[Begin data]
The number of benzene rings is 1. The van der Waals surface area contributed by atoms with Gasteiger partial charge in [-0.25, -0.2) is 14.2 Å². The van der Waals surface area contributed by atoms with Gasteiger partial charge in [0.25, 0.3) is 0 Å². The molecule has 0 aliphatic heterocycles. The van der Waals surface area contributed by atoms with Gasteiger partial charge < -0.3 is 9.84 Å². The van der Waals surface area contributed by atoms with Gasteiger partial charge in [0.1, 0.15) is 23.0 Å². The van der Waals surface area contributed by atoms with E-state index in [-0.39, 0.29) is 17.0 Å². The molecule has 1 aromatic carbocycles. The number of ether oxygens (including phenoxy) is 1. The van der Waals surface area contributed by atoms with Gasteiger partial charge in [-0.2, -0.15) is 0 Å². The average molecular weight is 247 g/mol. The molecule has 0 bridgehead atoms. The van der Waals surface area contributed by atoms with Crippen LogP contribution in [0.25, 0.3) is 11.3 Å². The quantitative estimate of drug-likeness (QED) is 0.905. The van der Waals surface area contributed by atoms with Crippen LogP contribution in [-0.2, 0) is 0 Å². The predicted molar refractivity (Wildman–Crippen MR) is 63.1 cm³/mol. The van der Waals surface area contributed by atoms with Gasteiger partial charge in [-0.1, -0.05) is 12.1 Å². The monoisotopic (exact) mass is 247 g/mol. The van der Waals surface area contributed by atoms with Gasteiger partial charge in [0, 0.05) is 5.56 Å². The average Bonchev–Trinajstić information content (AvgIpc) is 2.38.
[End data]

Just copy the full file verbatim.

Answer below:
The number of benzene rings is 1. The van der Waals surface area contributed by atoms with Gasteiger partial charge in [-0.25, -0.2) is 14.2 Å². The van der Waals surface area contributed by atoms with Gasteiger partial charge in [0.25, 0.3) is 0 Å². The molecule has 0 aliphatic heterocycles. The van der Waals surface area contributed by atoms with Gasteiger partial charge < -0.3 is 9.84 Å². The van der Waals surface area contributed by atoms with Gasteiger partial charge in [0.1, 0.15) is 23.0 Å². The van der Waals surface area contributed by atoms with E-state index in [-0.39, 0.29) is 17.0 Å². The molecule has 1 aromatic carbocycles. The number of ether oxygens (including phenoxy) is 1. The van der Waals surface area contributed by atoms with Gasteiger partial charge in [-0.2, -0.15) is 0 Å². The average molecular weight is 247 g/mol. The molecule has 0 bridgehead atoms. The van der Waals surface area contributed by atoms with Crippen LogP contribution in [0.25, 0.3) is 11.3 Å². The quantitative estimate of drug-likeness (QED) is 0.905. The van der Waals surface area contributed by atoms with Crippen LogP contribution in [-0.2, 0) is 0 Å². The predicted molar refractivity (Wildman–Crippen MR) is 63.1 cm³/mol. The van der Waals surface area contributed by atoms with Gasteiger partial charge in [-0.1, -0.05) is 12.1 Å². The monoisotopic (exact) mass is 247 g/mol. The van der Waals surface area contributed by atoms with Gasteiger partial charge in [0, 0.05) is 5.56 Å². The average Bonchev–Trinajstić information content (AvgIpc) is 2.38.